Tuesday, 31 May 2011

Food Glorious Food......

Not been on here for a bit. No bad thing really.  We were off in't England for a few days, over t'bank 'oliday, like. And enjoyable 'twere too! Save for the bleeding usual UK Bank Hols weather, of course. A tad windy, overcast and chilly at times.

We were in London followed by Kent then West Yorkshire, with Kent to finish off before I returned to La Belle France and half-decent weather again. Though it's been a bit nippy today.

J was off on a bread-making course at http://courses.thehandmadebakery.coop/.  These are held in the small, pleasant canal-side town of Slaithwaite. Or Slaw It, as the locals say! Always game to be awkward are yer Yorkies! But, I must also say, most welcoming and friendly too.  The bakery itself is a fine example of a small, community-based enterprise that has proper 'green' shoots and concerns for sustainability and local needs and concerns. Altogether, an admirable enterprise which we first heard of a few years ago when it was shortlisted for (or won)  an award by BBC Radio 4's Food Programme.

J enjoyed her day out - an early birthday pressie from me - and I walked the canal towpath in a strong wind. Luckily I managed to avoid the rainfall by stopping for lunch at 'The Moonraker', a narrowboat, self-styled a 'floating tearoom'.  Again, the locals were most friendly and helpful.

Our visit fortunately/unfortunately (delete as required) coincided with the cup final where a fairly local team were taking on the cream of northern Spain/Catalonia. The result was inevitable but not widely admired by many locals, it must be said!  As we had been staying with a friend in Kent who is a rabid MU fan, the home-coming was also somewhat fraught! 

I unfortunately forgot to take a camera, which I left in the glove compartment of the car at Poitiers airport.  So no pics from Blighty, I'm afraid.

I collected Charlie & Jack from the kennels this morning: both were glad to see me and to be released once more into the French countryside. Charlie whinnied for the entire journey home then popped in and out every few minutes as if checking to see that Jack and I were still around. When I collected him, he was huddled in the furthest, darkest corner of his caged run. It took a fair bit of persuasion to coax him out and into my hands. Let alone into his carrier thingy!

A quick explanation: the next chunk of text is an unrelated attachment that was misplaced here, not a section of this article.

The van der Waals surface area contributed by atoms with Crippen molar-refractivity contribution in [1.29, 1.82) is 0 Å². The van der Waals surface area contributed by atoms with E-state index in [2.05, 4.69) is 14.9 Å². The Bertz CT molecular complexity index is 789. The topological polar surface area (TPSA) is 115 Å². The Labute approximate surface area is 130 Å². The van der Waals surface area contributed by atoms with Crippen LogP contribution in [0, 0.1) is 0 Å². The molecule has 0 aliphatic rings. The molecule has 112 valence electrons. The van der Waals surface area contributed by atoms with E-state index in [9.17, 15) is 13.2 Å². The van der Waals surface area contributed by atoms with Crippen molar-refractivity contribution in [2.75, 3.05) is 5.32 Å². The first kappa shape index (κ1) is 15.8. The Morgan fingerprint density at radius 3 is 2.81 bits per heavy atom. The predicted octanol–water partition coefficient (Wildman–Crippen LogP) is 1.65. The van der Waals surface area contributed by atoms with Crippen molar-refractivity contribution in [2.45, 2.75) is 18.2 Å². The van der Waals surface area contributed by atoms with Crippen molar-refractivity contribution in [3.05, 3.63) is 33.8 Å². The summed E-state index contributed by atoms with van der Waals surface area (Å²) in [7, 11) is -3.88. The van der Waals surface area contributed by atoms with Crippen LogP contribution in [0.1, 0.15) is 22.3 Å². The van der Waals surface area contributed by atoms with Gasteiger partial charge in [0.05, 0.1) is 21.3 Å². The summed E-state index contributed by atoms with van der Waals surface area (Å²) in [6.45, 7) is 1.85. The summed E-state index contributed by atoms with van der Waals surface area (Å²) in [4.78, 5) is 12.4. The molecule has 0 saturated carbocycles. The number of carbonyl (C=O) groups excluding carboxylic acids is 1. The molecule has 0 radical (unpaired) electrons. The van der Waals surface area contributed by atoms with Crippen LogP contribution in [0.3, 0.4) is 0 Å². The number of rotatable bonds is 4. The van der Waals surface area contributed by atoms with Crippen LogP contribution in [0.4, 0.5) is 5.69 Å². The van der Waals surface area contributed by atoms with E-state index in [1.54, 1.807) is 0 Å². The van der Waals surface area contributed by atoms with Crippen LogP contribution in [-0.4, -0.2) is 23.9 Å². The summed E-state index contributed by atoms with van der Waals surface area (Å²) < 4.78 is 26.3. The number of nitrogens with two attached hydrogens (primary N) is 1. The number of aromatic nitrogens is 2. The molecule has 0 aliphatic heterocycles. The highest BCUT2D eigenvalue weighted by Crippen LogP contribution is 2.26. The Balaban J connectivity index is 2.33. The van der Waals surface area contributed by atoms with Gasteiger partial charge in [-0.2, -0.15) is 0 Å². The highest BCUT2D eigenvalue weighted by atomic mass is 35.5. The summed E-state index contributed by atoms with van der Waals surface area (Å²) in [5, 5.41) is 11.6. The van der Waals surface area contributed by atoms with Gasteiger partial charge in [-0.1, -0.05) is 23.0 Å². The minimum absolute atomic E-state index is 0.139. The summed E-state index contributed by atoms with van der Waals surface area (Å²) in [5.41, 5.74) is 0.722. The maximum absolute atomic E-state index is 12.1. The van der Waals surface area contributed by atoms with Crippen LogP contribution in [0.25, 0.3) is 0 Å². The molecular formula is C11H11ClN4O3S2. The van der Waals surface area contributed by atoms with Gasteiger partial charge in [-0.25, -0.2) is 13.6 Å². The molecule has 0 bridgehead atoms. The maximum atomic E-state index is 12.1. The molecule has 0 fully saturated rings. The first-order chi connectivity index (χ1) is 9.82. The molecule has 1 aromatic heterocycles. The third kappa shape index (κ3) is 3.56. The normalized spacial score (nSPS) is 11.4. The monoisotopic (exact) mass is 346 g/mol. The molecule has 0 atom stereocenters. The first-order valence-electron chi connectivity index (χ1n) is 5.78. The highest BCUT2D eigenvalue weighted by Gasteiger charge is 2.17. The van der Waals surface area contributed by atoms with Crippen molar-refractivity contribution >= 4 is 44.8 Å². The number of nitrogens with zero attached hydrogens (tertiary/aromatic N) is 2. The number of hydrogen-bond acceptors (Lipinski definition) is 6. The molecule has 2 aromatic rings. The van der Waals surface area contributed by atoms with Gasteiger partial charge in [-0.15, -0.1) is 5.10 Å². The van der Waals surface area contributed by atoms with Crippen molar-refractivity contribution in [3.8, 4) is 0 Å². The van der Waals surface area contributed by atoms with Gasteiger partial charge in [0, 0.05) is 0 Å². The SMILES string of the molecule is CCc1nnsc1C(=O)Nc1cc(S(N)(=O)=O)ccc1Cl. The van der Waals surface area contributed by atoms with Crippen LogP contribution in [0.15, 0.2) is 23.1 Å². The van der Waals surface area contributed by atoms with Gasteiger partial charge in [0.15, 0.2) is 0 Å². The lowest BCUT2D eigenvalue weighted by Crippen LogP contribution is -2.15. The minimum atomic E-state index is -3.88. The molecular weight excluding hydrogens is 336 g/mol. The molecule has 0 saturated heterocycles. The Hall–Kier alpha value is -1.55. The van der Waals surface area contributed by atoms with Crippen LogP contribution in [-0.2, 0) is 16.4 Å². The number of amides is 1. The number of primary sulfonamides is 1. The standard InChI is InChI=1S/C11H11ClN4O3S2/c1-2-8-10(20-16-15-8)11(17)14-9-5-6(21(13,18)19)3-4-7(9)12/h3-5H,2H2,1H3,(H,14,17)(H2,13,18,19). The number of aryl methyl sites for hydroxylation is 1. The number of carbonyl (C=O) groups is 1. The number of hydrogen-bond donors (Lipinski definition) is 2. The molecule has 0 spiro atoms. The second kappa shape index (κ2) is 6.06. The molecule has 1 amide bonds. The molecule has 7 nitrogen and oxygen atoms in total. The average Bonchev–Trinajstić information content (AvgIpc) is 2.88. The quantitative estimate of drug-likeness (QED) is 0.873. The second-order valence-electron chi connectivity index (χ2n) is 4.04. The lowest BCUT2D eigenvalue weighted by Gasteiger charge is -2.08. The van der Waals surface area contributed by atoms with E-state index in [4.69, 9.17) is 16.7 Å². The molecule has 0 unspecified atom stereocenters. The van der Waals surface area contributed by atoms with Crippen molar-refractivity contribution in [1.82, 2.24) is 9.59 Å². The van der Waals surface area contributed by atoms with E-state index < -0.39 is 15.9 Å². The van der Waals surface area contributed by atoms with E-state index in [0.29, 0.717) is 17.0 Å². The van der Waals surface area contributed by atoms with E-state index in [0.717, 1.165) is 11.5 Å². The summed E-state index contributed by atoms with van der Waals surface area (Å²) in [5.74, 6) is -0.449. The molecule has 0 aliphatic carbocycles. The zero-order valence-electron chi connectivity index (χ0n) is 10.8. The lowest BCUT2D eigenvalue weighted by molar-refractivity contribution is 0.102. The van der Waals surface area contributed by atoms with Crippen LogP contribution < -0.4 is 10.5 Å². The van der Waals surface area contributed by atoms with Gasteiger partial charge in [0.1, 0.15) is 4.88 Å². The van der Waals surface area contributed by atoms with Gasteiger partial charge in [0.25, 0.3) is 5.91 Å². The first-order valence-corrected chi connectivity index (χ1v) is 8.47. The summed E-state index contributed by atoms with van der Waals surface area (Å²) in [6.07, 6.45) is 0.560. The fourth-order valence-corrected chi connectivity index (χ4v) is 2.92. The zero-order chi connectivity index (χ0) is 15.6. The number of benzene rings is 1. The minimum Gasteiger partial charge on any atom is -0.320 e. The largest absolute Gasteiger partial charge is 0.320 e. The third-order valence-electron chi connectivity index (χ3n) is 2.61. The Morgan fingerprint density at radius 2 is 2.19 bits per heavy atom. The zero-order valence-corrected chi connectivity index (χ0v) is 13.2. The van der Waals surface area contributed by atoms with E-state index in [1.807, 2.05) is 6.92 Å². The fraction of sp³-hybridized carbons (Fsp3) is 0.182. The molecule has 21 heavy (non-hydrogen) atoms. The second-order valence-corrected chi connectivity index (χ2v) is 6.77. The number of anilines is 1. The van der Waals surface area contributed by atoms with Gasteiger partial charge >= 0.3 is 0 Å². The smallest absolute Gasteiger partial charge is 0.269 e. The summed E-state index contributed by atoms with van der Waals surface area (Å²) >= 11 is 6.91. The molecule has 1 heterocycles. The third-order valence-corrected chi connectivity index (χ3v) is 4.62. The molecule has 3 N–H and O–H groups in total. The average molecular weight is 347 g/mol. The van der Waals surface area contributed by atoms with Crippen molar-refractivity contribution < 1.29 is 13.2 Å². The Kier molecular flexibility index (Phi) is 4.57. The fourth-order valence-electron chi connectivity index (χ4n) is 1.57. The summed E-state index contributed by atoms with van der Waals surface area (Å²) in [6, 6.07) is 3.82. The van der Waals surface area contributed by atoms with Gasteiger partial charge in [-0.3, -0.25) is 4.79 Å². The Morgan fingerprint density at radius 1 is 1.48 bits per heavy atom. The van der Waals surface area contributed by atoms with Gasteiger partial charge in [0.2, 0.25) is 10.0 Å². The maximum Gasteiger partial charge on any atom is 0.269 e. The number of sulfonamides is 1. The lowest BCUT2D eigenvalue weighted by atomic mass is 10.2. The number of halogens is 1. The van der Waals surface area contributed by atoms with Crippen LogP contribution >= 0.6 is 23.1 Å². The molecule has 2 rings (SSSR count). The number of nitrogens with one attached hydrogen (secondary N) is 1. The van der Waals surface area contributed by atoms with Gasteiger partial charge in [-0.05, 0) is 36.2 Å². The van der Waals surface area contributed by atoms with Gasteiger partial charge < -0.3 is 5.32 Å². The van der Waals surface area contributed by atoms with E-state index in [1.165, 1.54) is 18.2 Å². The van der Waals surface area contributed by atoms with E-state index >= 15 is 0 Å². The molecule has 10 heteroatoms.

Our Brit neighbour, Frank, watered the garden and fed the Chooks in our absence. We already have a small cucumber growing together with about four/five Toms, a few small green chillis, a couple of courgettes and the first set of Peas and Beans are flowering. Amazing what such a short time brings over here in this climate!

Frank invited me over to his son's place - which is not far off - to a BBQ this evening. I completely forgot and went off shopping instead!  Most embarrassing. Hopefully, Frank will understand.

We now have a vast number of eggs awaiting inventive use. Egg Curry anyone......

Saturday, 21 May 2011

I Hate To See That Evening Sun Go Down.....

Another hot day. Yippee! But at the same time, or on the other hand - take your pick - it does get a bit wearying. All that sun and heat becomes a tad ennuient, after a while! Never thought I'd say that, or at least not since leaving Spain. And more of the same forecast tomorrow.  Oh God....what will I do?

I watered everything a bit earlier than usual last night which meant I could sit in the garden with a bottle of rouge and a book and an empty, bruised brain - a bit like my Hens, I suppose. Though they seem content - thankfully - with water!  It was a glorious, near perfect evening, in short. Not too hot, not chilly and delightful with the rabbitting of the crickets, frogs and Cuckoos, plus the harsh cackle of a Woodpecker somewhere in the distance.

Charlie elected to join me for a bit before hustling off in search of an hors d'ouvres at the appero hour:

Greedy little booger

The poor little moose gave him great pleasure for about fifteen minutes or so before he swallowed it. I almost intervened at one point. It was such a lovely little thing and made the most pitiful squeals:

Maybe next time. I've intervened many times and saved God knows how many of its brethern over the years. I'm a bit of a soft touch at times, I'm afraid!

I had a quick look over the plant life to confirm all was well and noticed a tiny - nay - a baby cucumber had raised its head:

And a couple of the Tomato plants were also bearing/showing fruit:

The Chooks were a bit reluctant to go in for the night; perhaps they too were enjoying the warmth of the evening. But eventually, as the sun faded, they wandered into their kennel! We are now getting two eggs a day and the odd shaped egg we had a few days ago turned out to be double yolker. Most satisfactory  -  and tasty to boot.

I received an emailed attachment of documents for review and editing from a friend in Switzerland this morning. They were originally drafted in German, then roughly translated/interpreted and altered by a German friend (from Sweden) into English: not a happy sight. An interesting cross-European cultural/linguistic melange, to be sure! But English? I'm afraid not! Now I'll have to set aside a day or so to deal with it for her over the coming weekend.

I also received my book on Scots Land Law from the Orkney solicitors today. I've given it a quick look and, as far as I can superficially tell, the law and processes seem to be analogous to the English system but with different terms and some archaic Scots expressions, which as a Scot, don't (yet!) cause me any problem. Certainly looks promising. And perfectly possible!